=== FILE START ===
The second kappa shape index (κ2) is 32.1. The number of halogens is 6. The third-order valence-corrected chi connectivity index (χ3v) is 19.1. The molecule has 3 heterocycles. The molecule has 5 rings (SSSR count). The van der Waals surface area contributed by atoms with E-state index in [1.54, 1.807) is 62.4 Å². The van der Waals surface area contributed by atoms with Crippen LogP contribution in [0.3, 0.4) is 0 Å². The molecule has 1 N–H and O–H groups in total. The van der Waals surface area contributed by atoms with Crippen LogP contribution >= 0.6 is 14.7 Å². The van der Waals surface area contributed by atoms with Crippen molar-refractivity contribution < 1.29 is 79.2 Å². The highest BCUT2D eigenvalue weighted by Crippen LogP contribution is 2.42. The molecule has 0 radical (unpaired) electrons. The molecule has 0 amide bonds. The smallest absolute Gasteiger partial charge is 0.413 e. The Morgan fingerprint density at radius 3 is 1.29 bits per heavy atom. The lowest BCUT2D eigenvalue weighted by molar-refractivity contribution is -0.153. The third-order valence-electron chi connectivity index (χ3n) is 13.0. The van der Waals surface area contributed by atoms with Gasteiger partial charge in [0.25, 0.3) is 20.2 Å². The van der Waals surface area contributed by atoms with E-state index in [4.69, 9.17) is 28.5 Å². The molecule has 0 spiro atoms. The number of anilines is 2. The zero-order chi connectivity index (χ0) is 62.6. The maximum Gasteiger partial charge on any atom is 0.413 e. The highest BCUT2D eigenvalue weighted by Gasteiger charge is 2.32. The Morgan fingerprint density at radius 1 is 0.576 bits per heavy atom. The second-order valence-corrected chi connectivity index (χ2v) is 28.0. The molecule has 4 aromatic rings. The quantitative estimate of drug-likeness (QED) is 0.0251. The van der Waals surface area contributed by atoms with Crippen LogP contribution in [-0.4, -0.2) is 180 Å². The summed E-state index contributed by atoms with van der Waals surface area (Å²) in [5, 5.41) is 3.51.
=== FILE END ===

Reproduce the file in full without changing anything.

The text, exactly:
The second kappa shape index (κ2) is 32.1. The number of halogens is 6. The third-order valence-corrected chi connectivity index (χ3v) is 19.1. The molecule has 3 heterocycles. The molecule has 5 rings (SSSR count). The van der Waals surface area contributed by atoms with E-state index in [1.54, 1.807) is 62.4 Å². The van der Waals surface area contributed by atoms with Crippen LogP contribution in [0.3, 0.4) is 0 Å². The molecule has 1 N–H and O–H groups in total. The van der Waals surface area contributed by atoms with Crippen LogP contribution >= 0.6 is 14.7 Å². The van der Waals surface area contributed by atoms with Crippen molar-refractivity contribution < 1.29 is 79.2 Å². The highest BCUT2D eigenvalue weighted by Crippen LogP contribution is 2.42. The molecule has 0 radical (unpaired) electrons. The molecule has 0 amide bonds. The smallest absolute Gasteiger partial charge is 0.413 e. The Morgan fingerprint density at radius 3 is 1.29 bits per heavy atom. The lowest BCUT2D eigenvalue weighted by molar-refractivity contribution is -0.153. The third-order valence-electron chi connectivity index (χ3n) is 13.0. The van der Waals surface area contributed by atoms with Gasteiger partial charge in [0.25, 0.3) is 20.2 Å². The van der Waals surface area contributed by atoms with E-state index in [4.69, 9.17) is 28.5 Å². The molecule has 0 spiro atoms. The number of anilines is 2. The zero-order chi connectivity index (χ0) is 62.6. The maximum Gasteiger partial charge on any atom is 0.413 e. The highest BCUT2D eigenvalue weighted by Gasteiger charge is 2.32. The Morgan fingerprint density at radius 1 is 0.576 bits per heavy atom. The second-order valence-corrected chi connectivity index (χ2v) is 28.0. The molecule has 4 aromatic rings. The quantitative estimate of drug-likeness (QED) is 0.0251. The van der Waals surface area contributed by atoms with Crippen LogP contribution in [-0.4, -0.2) is 180 Å². The summed E-state index contributed by atoms with van der Waals surface area (Å²) in [5, 5.41) is 3.51.